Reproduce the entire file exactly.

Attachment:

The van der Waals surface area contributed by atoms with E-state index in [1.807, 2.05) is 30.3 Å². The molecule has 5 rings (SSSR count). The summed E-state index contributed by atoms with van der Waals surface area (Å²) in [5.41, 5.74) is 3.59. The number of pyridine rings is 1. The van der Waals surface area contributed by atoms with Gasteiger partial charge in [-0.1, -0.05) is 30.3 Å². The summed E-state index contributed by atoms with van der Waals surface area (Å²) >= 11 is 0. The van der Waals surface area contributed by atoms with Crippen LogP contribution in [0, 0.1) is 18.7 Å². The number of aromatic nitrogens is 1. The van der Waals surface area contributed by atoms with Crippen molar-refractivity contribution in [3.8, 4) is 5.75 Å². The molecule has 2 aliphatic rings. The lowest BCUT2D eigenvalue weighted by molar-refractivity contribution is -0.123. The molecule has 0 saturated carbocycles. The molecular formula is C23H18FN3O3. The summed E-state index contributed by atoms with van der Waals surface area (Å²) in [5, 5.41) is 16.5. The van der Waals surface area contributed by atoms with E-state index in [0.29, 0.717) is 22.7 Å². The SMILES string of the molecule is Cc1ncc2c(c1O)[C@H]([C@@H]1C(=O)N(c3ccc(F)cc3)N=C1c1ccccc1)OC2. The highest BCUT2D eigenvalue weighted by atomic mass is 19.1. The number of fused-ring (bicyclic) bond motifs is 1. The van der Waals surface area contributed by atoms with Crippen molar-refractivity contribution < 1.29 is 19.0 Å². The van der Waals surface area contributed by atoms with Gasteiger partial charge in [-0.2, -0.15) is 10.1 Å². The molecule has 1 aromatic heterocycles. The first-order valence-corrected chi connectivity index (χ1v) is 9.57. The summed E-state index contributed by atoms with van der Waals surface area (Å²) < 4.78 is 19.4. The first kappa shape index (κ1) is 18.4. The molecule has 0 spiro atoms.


The van der Waals surface area contributed by atoms with E-state index in [1.807, 2.05) is 30.3 Å². The molecule has 5 rings (SSSR count). The summed E-state index contributed by atoms with van der Waals surface area (Å²) in [5.41, 5.74) is 3.59. The number of pyridine rings is 1. The van der Waals surface area contributed by atoms with Gasteiger partial charge in [-0.1, -0.05) is 30.3 Å². The summed E-state index contributed by atoms with van der Waals surface area (Å²) >= 11 is 0. The van der Waals surface area contributed by atoms with Crippen LogP contribution in [0, 0.1) is 18.7 Å². The number of aromatic nitrogens is 1. The van der Waals surface area contributed by atoms with Crippen molar-refractivity contribution in [3.8, 4) is 5.75 Å². The molecule has 2 aliphatic rings. The lowest BCUT2D eigenvalue weighted by molar-refractivity contribution is -0.123. The molecule has 0 saturated carbocycles. The molecular formula is C23H18FN3O3. The summed E-state index contributed by atoms with van der Waals surface area (Å²) in [5, 5.41) is 16.5. The van der Waals surface area contributed by atoms with E-state index in [0.29, 0.717) is 22.7 Å². The SMILES string of the molecule is Cc1ncc2c(c1O)[C@H]([C@@H]1C(=O)N(c3ccc(F)cc3)N=C1c1ccccc1)OC2. The highest BCUT2D eigenvalue weighted by atomic mass is 19.1. The number of fused-ring (bicyclic) bond motifs is 1. The van der Waals surface area contributed by atoms with Crippen molar-refractivity contribution < 1.29 is 19.0 Å². The van der Waals surface area contributed by atoms with Gasteiger partial charge in [-0.2, -0.15) is 10.1 Å². The molecule has 1 aromatic heterocycles. The first-order valence-corrected chi connectivity index (χ1v) is 9.57. The summed E-state index contributed by atoms with van der Waals surface area (Å²) < 4.78 is 19.4. The first kappa shape index (κ1) is 18.4. The molecule has 0 spiro atoms.